Your always may keep your code as a solid project and #ifdef it as required. For small projects, it might be enough. But, the bigger the project grows the harder it is to keep it this way. The cons of such an approach are obvious enough. If you forgot to define some #define, you may end up with lost functionality. Also, it leads to awful, unreadable code and curious bugs. The IDE can be confused with syntax coloring and so forth. Sporadic crashes are also possible because you can't be 100% sure you have implemented and configured everything as it was intended. You might want to go even further and provide different functionality for specific platforms; for example, supporting handwriting recognition for tough-screen devices, and not bother with it for others. A monolithic project structure makes it quite difficult.

One of the possible solutions is to use different projects for every platform. In this case, you don't mess with any #ifdef hell, your favorite IDE will be much happier, but such an approach will cost you some effort. Actually, you will have to keep several parallel branches and propagate any new feature developments in the same order via different variants to avoid additional expenses for possible reverse engineering or forward integrations.

You can take one more step further and define even deeper separation, introducing a GUI variant layer in addition to an already existing breakdown into the engine and UI. Each variant should contain only the code relevant for a given platform regardless of application logic. A technique to conduct such a task is as ancient as our world: Define an interface and separate it from an implementation as the first phase and then detect common and variable parts as the second one to place them at appropriate sections of the whole project. Having said this, take a closer look at the project structure.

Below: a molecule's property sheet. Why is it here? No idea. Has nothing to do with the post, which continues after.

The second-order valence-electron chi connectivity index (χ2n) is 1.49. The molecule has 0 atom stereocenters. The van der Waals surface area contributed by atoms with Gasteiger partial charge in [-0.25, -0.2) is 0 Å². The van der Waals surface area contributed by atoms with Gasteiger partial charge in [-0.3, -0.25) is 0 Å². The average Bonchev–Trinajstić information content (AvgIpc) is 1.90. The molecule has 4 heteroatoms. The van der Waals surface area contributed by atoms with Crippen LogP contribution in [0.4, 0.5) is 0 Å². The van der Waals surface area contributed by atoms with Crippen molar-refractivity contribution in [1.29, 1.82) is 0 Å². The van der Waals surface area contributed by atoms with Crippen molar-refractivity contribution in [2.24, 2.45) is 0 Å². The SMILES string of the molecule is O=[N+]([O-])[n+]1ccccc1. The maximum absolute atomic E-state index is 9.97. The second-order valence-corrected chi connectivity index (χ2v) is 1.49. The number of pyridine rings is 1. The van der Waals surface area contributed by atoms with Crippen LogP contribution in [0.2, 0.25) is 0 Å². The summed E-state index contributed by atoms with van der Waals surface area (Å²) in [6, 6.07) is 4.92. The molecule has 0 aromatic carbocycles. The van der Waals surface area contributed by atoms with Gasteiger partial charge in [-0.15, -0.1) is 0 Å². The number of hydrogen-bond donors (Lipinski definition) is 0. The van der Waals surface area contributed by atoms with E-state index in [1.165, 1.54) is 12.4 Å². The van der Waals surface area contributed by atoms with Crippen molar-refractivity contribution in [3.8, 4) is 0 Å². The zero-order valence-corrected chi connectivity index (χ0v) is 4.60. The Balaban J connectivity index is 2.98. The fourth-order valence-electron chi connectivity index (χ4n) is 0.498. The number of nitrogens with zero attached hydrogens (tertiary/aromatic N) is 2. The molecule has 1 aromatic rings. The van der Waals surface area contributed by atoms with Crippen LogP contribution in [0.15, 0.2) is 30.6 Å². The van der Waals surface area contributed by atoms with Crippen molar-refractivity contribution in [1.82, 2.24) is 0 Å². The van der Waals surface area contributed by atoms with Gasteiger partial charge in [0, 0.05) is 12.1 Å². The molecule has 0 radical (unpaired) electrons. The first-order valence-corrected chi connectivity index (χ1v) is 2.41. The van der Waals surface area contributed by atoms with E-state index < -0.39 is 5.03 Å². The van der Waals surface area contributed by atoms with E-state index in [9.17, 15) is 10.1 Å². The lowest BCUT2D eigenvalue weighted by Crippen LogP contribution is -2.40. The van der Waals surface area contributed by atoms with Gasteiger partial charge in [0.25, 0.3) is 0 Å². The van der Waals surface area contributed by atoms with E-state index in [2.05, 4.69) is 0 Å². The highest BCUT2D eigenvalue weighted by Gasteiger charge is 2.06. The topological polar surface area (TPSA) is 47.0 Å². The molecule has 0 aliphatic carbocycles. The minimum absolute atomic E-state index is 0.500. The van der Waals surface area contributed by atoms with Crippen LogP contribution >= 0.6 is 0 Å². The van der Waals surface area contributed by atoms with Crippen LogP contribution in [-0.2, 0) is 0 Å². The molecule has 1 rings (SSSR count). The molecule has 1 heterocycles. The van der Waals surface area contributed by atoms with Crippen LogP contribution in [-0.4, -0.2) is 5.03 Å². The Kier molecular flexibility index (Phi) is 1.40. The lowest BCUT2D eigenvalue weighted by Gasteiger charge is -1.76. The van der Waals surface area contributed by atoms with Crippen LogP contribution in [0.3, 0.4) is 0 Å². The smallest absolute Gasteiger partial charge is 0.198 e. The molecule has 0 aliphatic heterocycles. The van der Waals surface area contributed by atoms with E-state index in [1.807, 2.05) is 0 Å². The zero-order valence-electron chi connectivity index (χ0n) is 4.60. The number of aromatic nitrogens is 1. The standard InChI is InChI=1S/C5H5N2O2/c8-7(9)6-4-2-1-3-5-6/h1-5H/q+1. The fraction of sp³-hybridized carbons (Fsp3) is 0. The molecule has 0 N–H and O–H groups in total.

Project Tree Organization

As you saw above, you are trying to break your solid project into common and variant parts. Therefore, your project tree will consist of common folders for source and header files plus variant parts:

The Include folder contains common headers, Sources keeps common sources, and so forth. Variant-specific code is isolated into corresponding subfolders. Project makefiles, or whatever they will be, reside in a single Workspace directory, one per supported variant. Still, you don't have any additional #ifdefs, so you can compile and develop Variant parts independently.

Now, concentrate on where to put what. The following lists give you some clues on this subject:

  1. Common Folders
    • projectBaseControl.cpp